It wasn’t always clear which members of the crowd were on the Netflix payroll. A trio of protesters identifying themselves as “game workers” held signs saying trans people have their full support. Netflix leaders Reed Hastings and Ted Sarandos have said that gaming is a major growth sector for Netflix in the coming years. Other employees, wearing Netflix swag, said they were members of the staff, but declined to talk to press.
The event attracted some high-profile talent, including “Transparent” creator Joey Soloway, who argued that Chappelle’s jokes crossed a line.
“Trans people are in the middle of a holocaust,” Soloway said in an address to the crowd. “Apartheid, murder, a state of emergency, human rights crisis, there’s a mental health crisis. There’s a suicide crisis, a bullying crisis, an anxiety, depression, self-hatred state of emergency crisis. But trans people are also out here dreaming. Dreaming of safety, dreaming to be alive, to be human, to belong and to have some time, which is privilege.”
“The line is simple: stop making things worse,” Soloway added. Soloway also called on Netflix to appoint a trans person to the board “this fucking week.”
Netflix’s top executives has stood by Chappelle in messages to staff and pushed back on suggestions that the comic’s special could inspire violence against the trans community in a series of staff-wide memos that only exacerbated tensions. Sarandos later expressed regret for that internal communication, saying he “screwed it up” and “should have led with a lot more humanity.”
Netflix’s handling of the public relations crisis has also strained its relationships with top talent. Comedian Hannah Gadsby, whose specials “Nanette” and “Douglas” are on Netflix, released a scathing statement on Instagram, slamming for Sarandos for mentioning her name in his original note to staff. ““You didn’t pay me nearly enough to deal with the real world consequences of the hate speech dog whistling you refuse to acknowledge, Ted,” she wrote. “F**k you and your amoral algorithm cult.” Elliot Page, the star of the streamer’s “Umbrella Academy,” released a statement of support prior to the walkout. “I stand with the trans, nonbinary, and BIPOC employees at Netflix fighting for more and better trans stories and a more inclusive workplace,” Page tweeted.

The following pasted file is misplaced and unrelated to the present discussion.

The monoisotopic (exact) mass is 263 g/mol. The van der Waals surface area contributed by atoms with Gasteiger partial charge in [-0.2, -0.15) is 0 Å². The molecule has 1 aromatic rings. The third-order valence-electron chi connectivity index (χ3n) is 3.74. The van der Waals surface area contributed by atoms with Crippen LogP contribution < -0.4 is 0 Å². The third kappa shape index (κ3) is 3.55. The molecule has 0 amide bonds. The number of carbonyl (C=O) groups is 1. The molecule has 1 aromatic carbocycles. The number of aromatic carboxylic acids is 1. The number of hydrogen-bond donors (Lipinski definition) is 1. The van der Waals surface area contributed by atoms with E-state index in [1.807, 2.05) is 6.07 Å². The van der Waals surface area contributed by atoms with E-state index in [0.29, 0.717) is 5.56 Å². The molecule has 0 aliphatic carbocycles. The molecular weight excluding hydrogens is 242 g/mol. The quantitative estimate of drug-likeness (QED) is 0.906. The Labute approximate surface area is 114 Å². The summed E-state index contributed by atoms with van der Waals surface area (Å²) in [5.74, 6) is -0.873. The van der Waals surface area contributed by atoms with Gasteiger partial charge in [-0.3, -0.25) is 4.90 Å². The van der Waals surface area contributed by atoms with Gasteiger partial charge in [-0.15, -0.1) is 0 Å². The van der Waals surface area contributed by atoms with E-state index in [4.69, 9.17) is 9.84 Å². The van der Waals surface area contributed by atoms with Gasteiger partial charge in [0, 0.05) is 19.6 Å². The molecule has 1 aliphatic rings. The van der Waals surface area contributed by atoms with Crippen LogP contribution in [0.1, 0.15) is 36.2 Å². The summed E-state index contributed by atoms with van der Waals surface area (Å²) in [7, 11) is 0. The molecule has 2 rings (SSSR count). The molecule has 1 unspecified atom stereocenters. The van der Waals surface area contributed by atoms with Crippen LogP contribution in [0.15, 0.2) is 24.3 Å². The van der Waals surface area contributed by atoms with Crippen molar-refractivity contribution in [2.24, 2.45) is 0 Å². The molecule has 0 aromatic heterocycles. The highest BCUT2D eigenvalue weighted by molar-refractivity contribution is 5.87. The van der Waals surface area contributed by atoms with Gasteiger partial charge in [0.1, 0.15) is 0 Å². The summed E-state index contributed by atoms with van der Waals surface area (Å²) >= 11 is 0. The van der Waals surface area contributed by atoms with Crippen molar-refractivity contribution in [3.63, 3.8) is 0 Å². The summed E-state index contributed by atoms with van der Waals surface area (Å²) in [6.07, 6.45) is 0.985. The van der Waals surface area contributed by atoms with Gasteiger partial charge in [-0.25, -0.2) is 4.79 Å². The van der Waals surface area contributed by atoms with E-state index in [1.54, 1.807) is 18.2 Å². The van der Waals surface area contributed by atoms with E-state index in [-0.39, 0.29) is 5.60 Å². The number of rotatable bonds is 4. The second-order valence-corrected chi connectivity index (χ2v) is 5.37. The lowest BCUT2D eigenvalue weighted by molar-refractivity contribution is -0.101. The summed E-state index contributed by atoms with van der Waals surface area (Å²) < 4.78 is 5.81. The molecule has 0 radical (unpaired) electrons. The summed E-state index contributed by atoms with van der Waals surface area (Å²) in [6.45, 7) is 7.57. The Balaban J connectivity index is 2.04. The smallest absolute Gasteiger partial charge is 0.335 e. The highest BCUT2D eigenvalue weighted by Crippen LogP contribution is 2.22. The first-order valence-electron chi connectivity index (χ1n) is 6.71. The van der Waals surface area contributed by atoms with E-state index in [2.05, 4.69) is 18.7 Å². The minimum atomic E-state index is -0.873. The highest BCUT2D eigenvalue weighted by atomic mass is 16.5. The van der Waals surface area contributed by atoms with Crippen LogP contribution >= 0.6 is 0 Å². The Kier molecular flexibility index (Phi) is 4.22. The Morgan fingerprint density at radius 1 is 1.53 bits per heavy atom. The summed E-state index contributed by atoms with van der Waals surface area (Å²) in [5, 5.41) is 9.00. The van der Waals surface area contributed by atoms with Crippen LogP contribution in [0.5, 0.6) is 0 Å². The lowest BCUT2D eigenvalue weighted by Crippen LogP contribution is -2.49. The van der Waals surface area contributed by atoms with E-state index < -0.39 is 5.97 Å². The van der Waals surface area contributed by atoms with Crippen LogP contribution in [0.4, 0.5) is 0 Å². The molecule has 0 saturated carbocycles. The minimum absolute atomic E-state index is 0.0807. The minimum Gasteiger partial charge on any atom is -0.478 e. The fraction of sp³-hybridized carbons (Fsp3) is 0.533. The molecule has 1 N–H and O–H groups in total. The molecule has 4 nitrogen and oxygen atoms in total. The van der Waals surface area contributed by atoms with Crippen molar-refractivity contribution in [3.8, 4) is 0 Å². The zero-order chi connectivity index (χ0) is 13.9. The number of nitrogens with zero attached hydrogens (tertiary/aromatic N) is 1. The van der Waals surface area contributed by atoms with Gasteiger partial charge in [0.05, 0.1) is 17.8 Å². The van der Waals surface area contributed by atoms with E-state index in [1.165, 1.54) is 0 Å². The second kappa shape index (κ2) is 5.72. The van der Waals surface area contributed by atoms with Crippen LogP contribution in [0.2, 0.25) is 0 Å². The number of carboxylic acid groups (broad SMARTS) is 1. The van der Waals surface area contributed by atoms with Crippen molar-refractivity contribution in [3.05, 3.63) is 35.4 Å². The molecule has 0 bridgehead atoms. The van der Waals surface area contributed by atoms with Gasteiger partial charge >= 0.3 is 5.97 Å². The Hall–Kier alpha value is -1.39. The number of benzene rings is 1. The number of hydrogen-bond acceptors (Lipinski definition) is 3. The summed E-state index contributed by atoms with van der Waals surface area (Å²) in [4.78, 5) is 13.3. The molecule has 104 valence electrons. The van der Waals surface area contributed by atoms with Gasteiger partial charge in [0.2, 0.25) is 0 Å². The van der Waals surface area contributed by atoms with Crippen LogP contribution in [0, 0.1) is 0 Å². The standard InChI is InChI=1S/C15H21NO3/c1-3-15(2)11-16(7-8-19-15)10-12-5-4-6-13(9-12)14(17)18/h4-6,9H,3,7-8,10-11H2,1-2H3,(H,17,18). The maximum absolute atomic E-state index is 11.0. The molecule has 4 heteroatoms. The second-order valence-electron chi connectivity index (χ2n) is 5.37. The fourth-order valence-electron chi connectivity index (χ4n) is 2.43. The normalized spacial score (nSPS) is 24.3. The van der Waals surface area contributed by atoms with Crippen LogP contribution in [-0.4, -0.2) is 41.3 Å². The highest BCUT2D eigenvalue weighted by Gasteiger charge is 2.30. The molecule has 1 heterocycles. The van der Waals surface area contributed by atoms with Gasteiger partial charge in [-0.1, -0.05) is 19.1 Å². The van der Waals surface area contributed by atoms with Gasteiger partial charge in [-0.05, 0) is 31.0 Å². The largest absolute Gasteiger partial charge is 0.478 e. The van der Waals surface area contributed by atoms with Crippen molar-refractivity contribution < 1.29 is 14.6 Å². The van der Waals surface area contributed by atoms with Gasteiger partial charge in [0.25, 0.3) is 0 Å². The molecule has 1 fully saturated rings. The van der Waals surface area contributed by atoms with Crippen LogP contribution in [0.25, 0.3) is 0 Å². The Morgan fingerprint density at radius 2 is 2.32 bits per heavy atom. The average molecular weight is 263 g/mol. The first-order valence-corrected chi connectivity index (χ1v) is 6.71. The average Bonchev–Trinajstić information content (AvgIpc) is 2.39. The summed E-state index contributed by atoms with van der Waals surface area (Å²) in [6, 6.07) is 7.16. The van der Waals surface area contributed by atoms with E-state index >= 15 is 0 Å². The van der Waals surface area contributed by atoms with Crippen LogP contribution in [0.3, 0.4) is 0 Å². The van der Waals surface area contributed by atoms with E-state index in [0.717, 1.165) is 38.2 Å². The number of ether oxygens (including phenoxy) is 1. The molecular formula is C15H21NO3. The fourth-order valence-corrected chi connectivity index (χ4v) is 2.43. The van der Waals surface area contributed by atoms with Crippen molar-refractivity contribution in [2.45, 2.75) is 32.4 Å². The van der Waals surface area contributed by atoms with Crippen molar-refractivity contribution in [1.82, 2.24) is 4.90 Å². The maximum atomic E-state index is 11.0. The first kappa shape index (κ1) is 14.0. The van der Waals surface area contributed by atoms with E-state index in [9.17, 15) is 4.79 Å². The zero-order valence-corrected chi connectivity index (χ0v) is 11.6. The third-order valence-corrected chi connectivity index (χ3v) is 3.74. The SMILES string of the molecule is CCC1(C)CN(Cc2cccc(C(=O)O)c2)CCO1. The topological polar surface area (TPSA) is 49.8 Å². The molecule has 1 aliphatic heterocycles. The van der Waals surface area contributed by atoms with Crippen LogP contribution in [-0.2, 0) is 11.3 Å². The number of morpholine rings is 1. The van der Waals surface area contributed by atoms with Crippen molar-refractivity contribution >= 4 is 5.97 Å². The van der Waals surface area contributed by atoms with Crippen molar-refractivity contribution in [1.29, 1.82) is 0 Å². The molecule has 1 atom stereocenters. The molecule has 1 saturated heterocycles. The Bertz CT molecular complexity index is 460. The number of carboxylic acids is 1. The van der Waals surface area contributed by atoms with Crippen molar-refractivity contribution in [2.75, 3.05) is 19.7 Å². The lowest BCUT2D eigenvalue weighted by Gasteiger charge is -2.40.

In a statement prior to the walkout, Netflix said, “We value our trans colleagues and allies, and understand the deep hurt that’s been caused. We respect the decision of any employee who chooses to walk out, and recognize we have much more work to do both within Netflix and in our content.”
Last week, Netflix fired B. Pagels-Minor, a non-binary employee the company claims shared information on the economics behind and viewership of “The Closer” with Bloomberg. Pagels-Minor was among the speakers at the event. They read out a list of demands, calling on Netflix to invest more money on trans and non-binary content and to support more trans and non-binary creators. Pagels-Minor and other activists said that Netflix programming that has anti-trans messages should have warnings.
“I want my child to grow up in a world where they see that their parent, a Black trans person because I exist contrary to what the special says, contrary to what many people say, that I am valued and that I am an important person,” said Pagels-Minor.